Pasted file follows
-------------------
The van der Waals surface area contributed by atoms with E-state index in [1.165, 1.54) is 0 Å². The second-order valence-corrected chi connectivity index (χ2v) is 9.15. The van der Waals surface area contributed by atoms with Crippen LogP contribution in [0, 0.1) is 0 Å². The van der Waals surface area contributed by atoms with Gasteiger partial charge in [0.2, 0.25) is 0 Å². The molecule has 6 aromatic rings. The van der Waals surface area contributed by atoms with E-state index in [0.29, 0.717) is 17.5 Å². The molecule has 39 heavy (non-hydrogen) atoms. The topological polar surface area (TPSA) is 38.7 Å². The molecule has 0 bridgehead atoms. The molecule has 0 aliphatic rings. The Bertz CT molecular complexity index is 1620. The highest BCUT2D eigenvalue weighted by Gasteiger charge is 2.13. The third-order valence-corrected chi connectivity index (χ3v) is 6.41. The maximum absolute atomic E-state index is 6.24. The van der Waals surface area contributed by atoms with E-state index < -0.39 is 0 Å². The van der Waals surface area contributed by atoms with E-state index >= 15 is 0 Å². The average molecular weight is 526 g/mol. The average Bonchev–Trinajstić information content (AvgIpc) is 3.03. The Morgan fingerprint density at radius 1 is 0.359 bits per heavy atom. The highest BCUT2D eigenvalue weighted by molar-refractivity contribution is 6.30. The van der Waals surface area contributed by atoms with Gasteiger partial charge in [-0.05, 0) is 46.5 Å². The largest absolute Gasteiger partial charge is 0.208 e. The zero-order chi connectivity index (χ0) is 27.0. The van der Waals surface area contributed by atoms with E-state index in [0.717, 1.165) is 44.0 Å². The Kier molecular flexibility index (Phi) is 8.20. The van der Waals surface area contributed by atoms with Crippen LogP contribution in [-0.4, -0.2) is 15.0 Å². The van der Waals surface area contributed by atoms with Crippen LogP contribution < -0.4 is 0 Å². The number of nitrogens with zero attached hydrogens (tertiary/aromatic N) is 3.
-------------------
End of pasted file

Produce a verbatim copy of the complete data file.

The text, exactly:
The van der Waals surface area contributed by atoms with E-state index in [1.165, 1.54) is 0 Å². The second-order valence-corrected chi connectivity index (χ2v) is 9.15. The van der Waals surface area contributed by atoms with Crippen LogP contribution in [0, 0.1) is 0 Å². The van der Waals surface area contributed by atoms with Gasteiger partial charge in [0.2, 0.25) is 0 Å². The molecule has 6 aromatic rings. The van der Waals surface area contributed by atoms with E-state index in [0.29, 0.717) is 17.5 Å². The molecule has 39 heavy (non-hydrogen) atoms. The topological polar surface area (TPSA) is 38.7 Å². The molecule has 0 bridgehead atoms. The molecule has 0 aliphatic rings. The Bertz CT molecular complexity index is 1620. The highest BCUT2D eigenvalue weighted by Gasteiger charge is 2.13. The third-order valence-corrected chi connectivity index (χ3v) is 6.41. The maximum absolute atomic E-state index is 6.24. The van der Waals surface area contributed by atoms with E-state index < -0.39 is 0 Å². The van der Waals surface area contributed by atoms with E-state index >= 15 is 0 Å². The average molecular weight is 526 g/mol. The average Bonchev–Trinajstić information content (AvgIpc) is 3.03. The Morgan fingerprint density at radius 1 is 0.359 bits per heavy atom. The highest BCUT2D eigenvalue weighted by molar-refractivity contribution is 6.30. The van der Waals surface area contributed by atoms with Gasteiger partial charge in [-0.05, 0) is 46.5 Å². The largest absolute Gasteiger partial charge is 0.208 e. The zero-order chi connectivity index (χ0) is 27.0. The van der Waals surface area contributed by atoms with E-state index in [0.717, 1.165) is 44.0 Å². The Kier molecular flexibility index (Phi) is 8.20. The van der Waals surface area contributed by atoms with Crippen LogP contribution in [-0.4, -0.2) is 15.0 Å². The van der Waals surface area contributed by atoms with Crippen LogP contribution < -0.4 is 0 Å². The number of nitrogens with zero attached hydrogens (tertiary/aromatic N) is 3.